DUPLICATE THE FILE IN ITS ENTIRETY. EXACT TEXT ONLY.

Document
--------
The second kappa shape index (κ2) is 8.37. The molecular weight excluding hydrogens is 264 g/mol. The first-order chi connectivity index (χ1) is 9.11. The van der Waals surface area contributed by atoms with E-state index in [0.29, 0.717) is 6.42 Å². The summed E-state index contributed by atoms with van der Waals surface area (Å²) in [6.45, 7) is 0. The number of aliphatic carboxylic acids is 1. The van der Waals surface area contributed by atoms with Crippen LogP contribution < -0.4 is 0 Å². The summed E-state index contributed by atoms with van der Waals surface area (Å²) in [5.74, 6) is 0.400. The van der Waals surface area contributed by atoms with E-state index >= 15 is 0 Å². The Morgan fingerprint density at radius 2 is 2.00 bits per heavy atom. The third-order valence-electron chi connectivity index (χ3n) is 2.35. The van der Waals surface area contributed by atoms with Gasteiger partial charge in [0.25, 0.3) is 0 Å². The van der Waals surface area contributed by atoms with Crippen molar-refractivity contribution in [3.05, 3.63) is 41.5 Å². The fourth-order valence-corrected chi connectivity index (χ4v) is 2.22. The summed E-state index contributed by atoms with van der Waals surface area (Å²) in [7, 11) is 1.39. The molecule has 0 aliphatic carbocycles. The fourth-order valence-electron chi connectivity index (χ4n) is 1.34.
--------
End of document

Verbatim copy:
The second kappa shape index (κ2) is 8.37. The molecular weight excluding hydrogens is 264 g/mol. The first-order chi connectivity index (χ1) is 9.11. The van der Waals surface area contributed by atoms with E-state index in [0.29, 0.717) is 6.42 Å². The summed E-state index contributed by atoms with van der Waals surface area (Å²) in [6.45, 7) is 0. The number of aliphatic carboxylic acids is 1. The van der Waals surface area contributed by atoms with Crippen LogP contribution < -0.4 is 0 Å². The summed E-state index contributed by atoms with van der Waals surface area (Å²) in [5.74, 6) is 0.400. The van der Waals surface area contributed by atoms with E-state index >= 15 is 0 Å². The Morgan fingerprint density at radius 2 is 2.00 bits per heavy atom. The third-order valence-electron chi connectivity index (χ3n) is 2.35. The van der Waals surface area contributed by atoms with Gasteiger partial charge in [0.25, 0.3) is 0 Å². The van der Waals surface area contributed by atoms with Crippen molar-refractivity contribution in [3.05, 3.63) is 41.5 Å². The fourth-order valence-corrected chi connectivity index (χ4v) is 2.22. The summed E-state index contributed by atoms with van der Waals surface area (Å²) in [7, 11) is 1.39. The molecule has 0 aliphatic carbocycles. The fourth-order valence-electron chi connectivity index (χ4n) is 1.34.